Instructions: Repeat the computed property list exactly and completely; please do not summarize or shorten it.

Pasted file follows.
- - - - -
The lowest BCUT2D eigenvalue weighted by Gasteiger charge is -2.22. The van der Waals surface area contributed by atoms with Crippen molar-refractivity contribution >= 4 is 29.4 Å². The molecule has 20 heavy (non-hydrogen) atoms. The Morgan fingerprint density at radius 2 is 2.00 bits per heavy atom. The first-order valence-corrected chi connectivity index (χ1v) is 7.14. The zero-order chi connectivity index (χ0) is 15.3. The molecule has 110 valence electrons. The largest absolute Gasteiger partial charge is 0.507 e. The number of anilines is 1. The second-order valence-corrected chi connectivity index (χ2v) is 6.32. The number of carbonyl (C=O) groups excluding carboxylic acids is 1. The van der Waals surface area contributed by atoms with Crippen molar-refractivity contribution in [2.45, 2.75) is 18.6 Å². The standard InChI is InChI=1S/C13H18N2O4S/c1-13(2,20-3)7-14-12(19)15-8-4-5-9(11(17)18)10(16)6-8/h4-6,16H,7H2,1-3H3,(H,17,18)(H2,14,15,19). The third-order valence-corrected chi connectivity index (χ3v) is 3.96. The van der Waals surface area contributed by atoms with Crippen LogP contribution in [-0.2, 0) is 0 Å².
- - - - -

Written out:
The lowest BCUT2D eigenvalue weighted by Gasteiger charge is -2.22. The van der Waals surface area contributed by atoms with Crippen molar-refractivity contribution >= 4 is 29.4 Å². The molecule has 20 heavy (non-hydrogen) atoms. The Morgan fingerprint density at radius 2 is 2.00 bits per heavy atom. The first-order valence-corrected chi connectivity index (χ1v) is 7.14. The zero-order chi connectivity index (χ0) is 15.3. The molecule has 110 valence electrons. The largest absolute Gasteiger partial charge is 0.507 e. The number of anilines is 1. The second-order valence-corrected chi connectivity index (χ2v) is 6.32. The number of carbonyl (C=O) groups excluding carboxylic acids is 1. The van der Waals surface area contributed by atoms with Crippen molar-refractivity contribution in [2.45, 2.75) is 18.6 Å². The standard InChI is InChI=1S/C13H18N2O4S/c1-13(2,20-3)7-14-12(19)15-8-4-5-9(11(17)18)10(16)6-8/h4-6,16H,7H2,1-3H3,(H,17,18)(H2,14,15,19). The third-order valence-corrected chi connectivity index (χ3v) is 3.96. The van der Waals surface area contributed by atoms with Crippen LogP contribution in [-0.2, 0) is 0 Å².